A third more buy-to-let loans available now than in 2008 market peak. Landlords urged to look at five year fixes

30th April 2014


The number of buy to let mortgage products on offer to landlords and potential landlords are now one third higher than the number of products available in early 2008 just before the financial crash according to the latest research from Mortgages for Business.

In its Buy to Let Mortgage Costs Index Q1 2014 published today the research found that at the end of March this year there were 644 products – more than 10 times higher than the number at the nadir of the credit crunch in May 2009.

The Index also suggests that competition between lenders was the cause of changes in prices rather than the cost of funds in the money markets.

The number of mortgages at 75% loan to value increased in Q1 2014 and now stands at just over 45%, up by 1% on the previous quarter. The average 75% LTV mortgage is either no more expensive than, or actually cheaper than the average 65% LTV mortgage. Only five year fixed rate mortgages are cheaper at 65% than 75%.

Managing director, David Whittaker says: “It is evident that the 75% LTV market is now where the competitive action is – although the full extent of this counter-intuitive pricing is only apparent once the full costs of arranging the mortgage are factored in. This has all happened in the space of the last nine months or so during which time the differential costs have moved from 75% LTV mortgages commanding a premium of up to 1.75% p.a. over 65% mortgages – to the current situation of there being no appreciable difference in average pricing. This is certainly good news for investors with smaller deposits.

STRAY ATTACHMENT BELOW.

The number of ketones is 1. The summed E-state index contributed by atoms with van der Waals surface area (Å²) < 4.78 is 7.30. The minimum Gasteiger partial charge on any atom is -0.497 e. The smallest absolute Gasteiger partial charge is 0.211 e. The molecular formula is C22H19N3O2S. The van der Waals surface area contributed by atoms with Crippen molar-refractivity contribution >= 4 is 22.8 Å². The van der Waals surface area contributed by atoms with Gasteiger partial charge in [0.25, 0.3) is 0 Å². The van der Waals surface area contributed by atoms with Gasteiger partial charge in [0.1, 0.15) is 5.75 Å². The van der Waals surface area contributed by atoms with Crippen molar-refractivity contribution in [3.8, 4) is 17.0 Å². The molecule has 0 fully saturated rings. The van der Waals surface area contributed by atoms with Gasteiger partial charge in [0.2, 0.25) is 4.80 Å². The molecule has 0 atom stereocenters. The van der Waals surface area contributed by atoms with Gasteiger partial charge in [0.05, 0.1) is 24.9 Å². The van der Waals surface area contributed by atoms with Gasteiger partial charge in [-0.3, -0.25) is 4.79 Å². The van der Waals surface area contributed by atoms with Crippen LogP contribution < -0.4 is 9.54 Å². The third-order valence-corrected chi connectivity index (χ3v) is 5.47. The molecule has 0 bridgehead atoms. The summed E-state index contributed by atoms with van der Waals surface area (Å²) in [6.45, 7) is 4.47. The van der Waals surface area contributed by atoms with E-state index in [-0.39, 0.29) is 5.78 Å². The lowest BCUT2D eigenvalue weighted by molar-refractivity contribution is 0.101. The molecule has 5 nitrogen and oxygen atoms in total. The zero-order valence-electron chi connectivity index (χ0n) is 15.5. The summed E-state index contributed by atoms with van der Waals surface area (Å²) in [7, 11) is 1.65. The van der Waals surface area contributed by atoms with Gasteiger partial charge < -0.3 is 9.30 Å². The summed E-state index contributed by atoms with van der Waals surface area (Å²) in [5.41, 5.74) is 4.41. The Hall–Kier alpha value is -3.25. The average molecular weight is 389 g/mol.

“We can only conclude from all of this that lenders are taking the opportunity to increase significantly their margins on the lower LTV products in order to recoup some of their lost margin in the 75% range.”

When looking at the numbers of products by their initial rate term, the research shows that two year rates continue to dominate the market. Mortgages for Business suggests that investors should be considering five year fixed rates to help protect them against future rate rises. Five year rates account for only 14% of the market, having recovered from a low of just 5% pre-market recovery in 2010.

Mr Whittaker adds: “Borrowers like two year products because the lower pay rate and stress test usually fit their cash flow and RTI cover requirements. Lenders like them because they are easy to shift and, because of the way lenders are funded, they are easier to price than five year rates.”

The spread of fee types between products also remained fairly constant (flat fees 48%, percentage-based fees 41% and no fees 11%) as did the average cost of a flat fee which now stands at £1,498.


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